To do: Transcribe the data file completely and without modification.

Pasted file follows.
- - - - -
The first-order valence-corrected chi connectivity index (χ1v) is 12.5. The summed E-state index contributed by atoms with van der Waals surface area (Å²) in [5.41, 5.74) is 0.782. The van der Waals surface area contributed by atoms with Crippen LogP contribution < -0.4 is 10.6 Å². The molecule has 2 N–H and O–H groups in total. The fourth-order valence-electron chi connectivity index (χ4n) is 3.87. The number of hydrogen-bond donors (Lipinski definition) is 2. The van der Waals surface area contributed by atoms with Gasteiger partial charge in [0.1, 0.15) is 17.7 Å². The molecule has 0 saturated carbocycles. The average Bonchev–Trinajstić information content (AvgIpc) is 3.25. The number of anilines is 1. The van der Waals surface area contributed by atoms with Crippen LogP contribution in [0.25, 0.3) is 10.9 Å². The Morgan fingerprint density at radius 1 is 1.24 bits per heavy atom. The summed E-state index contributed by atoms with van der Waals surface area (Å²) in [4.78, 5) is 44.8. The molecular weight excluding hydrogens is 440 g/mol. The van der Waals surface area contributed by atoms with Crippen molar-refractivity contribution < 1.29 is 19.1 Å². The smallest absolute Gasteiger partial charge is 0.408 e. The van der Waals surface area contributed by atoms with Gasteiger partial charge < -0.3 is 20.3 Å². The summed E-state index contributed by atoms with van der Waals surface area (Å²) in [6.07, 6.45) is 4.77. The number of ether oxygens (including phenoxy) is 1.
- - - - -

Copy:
The first-order valence-corrected chi connectivity index (χ1v) is 12.5. The summed E-state index contributed by atoms with van der Waals surface area (Å²) in [5.41, 5.74) is 0.782. The van der Waals surface area contributed by atoms with Crippen LogP contribution < -0.4 is 10.6 Å². The molecule has 2 N–H and O–H groups in total. The fourth-order valence-electron chi connectivity index (χ4n) is 3.87. The number of hydrogen-bond donors (Lipinski definition) is 2. The van der Waals surface area contributed by atoms with Gasteiger partial charge in [0.1, 0.15) is 17.7 Å². The molecule has 0 saturated carbocycles. The average Bonchev–Trinajstić information content (AvgIpc) is 3.25. The number of anilines is 1. The van der Waals surface area contributed by atoms with Crippen LogP contribution in [0.25, 0.3) is 10.9 Å². The Morgan fingerprint density at radius 1 is 1.24 bits per heavy atom. The summed E-state index contributed by atoms with van der Waals surface area (Å²) in [4.78, 5) is 44.8. The molecular weight excluding hydrogens is 440 g/mol. The van der Waals surface area contributed by atoms with Crippen molar-refractivity contribution < 1.29 is 19.1 Å². The smallest absolute Gasteiger partial charge is 0.408 e. The van der Waals surface area contributed by atoms with Gasteiger partial charge < -0.3 is 20.3 Å². The summed E-state index contributed by atoms with van der Waals surface area (Å²) in [6.07, 6.45) is 4.77. The number of ether oxygens (including phenoxy) is 1.